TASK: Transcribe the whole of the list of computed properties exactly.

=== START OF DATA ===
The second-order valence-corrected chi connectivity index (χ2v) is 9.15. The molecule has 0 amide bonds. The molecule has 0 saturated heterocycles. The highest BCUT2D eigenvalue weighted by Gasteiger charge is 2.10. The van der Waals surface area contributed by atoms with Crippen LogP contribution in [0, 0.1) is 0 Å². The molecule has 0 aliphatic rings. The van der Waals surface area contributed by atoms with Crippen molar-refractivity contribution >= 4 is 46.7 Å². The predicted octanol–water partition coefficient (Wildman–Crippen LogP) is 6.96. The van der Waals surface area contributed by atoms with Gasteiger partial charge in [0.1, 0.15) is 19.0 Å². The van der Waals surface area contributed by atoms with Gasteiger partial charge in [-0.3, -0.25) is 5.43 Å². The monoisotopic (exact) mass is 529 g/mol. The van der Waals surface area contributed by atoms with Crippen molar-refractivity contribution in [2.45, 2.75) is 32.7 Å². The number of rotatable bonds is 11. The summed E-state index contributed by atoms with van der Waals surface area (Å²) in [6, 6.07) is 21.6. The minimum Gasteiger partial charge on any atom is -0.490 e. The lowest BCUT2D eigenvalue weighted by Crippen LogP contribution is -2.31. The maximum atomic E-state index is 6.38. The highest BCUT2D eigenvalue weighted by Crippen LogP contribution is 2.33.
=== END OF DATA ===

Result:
The second-order valence-corrected chi connectivity index (χ2v) is 9.15. The molecule has 0 amide bonds. The molecule has 0 saturated heterocycles. The highest BCUT2D eigenvalue weighted by Gasteiger charge is 2.10. The van der Waals surface area contributed by atoms with Crippen LogP contribution in [0, 0.1) is 0 Å². The molecule has 0 aliphatic rings. The van der Waals surface area contributed by atoms with Crippen molar-refractivity contribution >= 4 is 46.7 Å². The predicted octanol–water partition coefficient (Wildman–Crippen LogP) is 6.96. The van der Waals surface area contributed by atoms with Gasteiger partial charge in [0.1, 0.15) is 19.0 Å². The van der Waals surface area contributed by atoms with Gasteiger partial charge in [-0.3, -0.25) is 5.43 Å². The monoisotopic (exact) mass is 529 g/mol. The van der Waals surface area contributed by atoms with Crippen molar-refractivity contribution in [2.45, 2.75) is 32.7 Å². The number of rotatable bonds is 11. The summed E-state index contributed by atoms with van der Waals surface area (Å²) in [6, 6.07) is 21.6. The minimum Gasteiger partial charge on any atom is -0.490 e. The lowest BCUT2D eigenvalue weighted by Crippen LogP contribution is -2.31. The maximum atomic E-state index is 6.38. The highest BCUT2D eigenvalue weighted by Crippen LogP contribution is 2.33.